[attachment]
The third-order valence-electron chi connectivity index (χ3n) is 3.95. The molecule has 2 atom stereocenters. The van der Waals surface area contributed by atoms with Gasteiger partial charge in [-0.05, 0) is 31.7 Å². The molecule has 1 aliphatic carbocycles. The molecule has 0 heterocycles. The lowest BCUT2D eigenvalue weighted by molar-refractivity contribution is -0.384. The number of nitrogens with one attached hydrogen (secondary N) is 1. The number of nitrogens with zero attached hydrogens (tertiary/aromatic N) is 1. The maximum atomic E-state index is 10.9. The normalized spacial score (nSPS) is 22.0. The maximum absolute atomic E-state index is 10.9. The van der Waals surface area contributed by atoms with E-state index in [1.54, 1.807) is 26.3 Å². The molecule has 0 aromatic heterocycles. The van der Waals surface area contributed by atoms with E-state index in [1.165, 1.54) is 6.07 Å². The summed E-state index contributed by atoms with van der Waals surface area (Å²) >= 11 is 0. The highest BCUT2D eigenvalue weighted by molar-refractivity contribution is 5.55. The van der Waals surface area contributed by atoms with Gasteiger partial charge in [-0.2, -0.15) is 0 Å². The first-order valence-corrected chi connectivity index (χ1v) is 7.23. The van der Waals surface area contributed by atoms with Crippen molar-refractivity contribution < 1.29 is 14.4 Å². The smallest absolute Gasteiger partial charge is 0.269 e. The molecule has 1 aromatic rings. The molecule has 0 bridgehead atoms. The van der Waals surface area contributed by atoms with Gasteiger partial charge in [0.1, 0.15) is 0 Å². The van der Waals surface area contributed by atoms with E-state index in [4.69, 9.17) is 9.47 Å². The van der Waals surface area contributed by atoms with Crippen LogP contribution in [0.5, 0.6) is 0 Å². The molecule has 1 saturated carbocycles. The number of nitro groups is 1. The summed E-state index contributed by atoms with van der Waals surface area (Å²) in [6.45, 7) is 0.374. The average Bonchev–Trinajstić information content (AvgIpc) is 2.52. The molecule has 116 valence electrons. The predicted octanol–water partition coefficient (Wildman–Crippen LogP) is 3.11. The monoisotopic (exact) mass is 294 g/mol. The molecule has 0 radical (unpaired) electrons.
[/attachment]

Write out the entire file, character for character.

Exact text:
The third-order valence-electron chi connectivity index (χ3n) is 3.95. The molecule has 2 atom stereocenters. The van der Waals surface area contributed by atoms with Gasteiger partial charge in [-0.05, 0) is 31.7 Å². The molecule has 1 aliphatic carbocycles. The molecule has 0 heterocycles. The lowest BCUT2D eigenvalue weighted by molar-refractivity contribution is -0.384. The number of nitrogens with one attached hydrogen (secondary N) is 1. The number of nitrogens with zero attached hydrogens (tertiary/aromatic N) is 1. The maximum atomic E-state index is 10.9. The normalized spacial score (nSPS) is 22.0. The maximum absolute atomic E-state index is 10.9. The van der Waals surface area contributed by atoms with E-state index in [1.54, 1.807) is 26.3 Å². The molecule has 0 aromatic heterocycles. The van der Waals surface area contributed by atoms with E-state index in [1.165, 1.54) is 6.07 Å². The summed E-state index contributed by atoms with van der Waals surface area (Å²) >= 11 is 0. The highest BCUT2D eigenvalue weighted by molar-refractivity contribution is 5.55. The van der Waals surface area contributed by atoms with Gasteiger partial charge in [-0.2, -0.15) is 0 Å². The first-order valence-corrected chi connectivity index (χ1v) is 7.23. The van der Waals surface area contributed by atoms with Crippen molar-refractivity contribution < 1.29 is 14.4 Å². The smallest absolute Gasteiger partial charge is 0.269 e. The molecule has 1 aromatic rings. The molecule has 0 bridgehead atoms. The van der Waals surface area contributed by atoms with Gasteiger partial charge in [0.1, 0.15) is 0 Å². The van der Waals surface area contributed by atoms with E-state index in [4.69, 9.17) is 9.47 Å². The van der Waals surface area contributed by atoms with Crippen LogP contribution in [0.5, 0.6) is 0 Å². The molecule has 1 saturated carbocycles. The number of nitro groups is 1. The summed E-state index contributed by atoms with van der Waals surface area (Å²) in [6.45, 7) is 0.374. The average Bonchev–Trinajstić information content (AvgIpc) is 2.52. The molecule has 116 valence electrons. The predicted octanol–water partition coefficient (Wildman–Crippen LogP) is 3.11. The monoisotopic (exact) mass is 294 g/mol. The molecule has 0 radical (unpaired) electrons.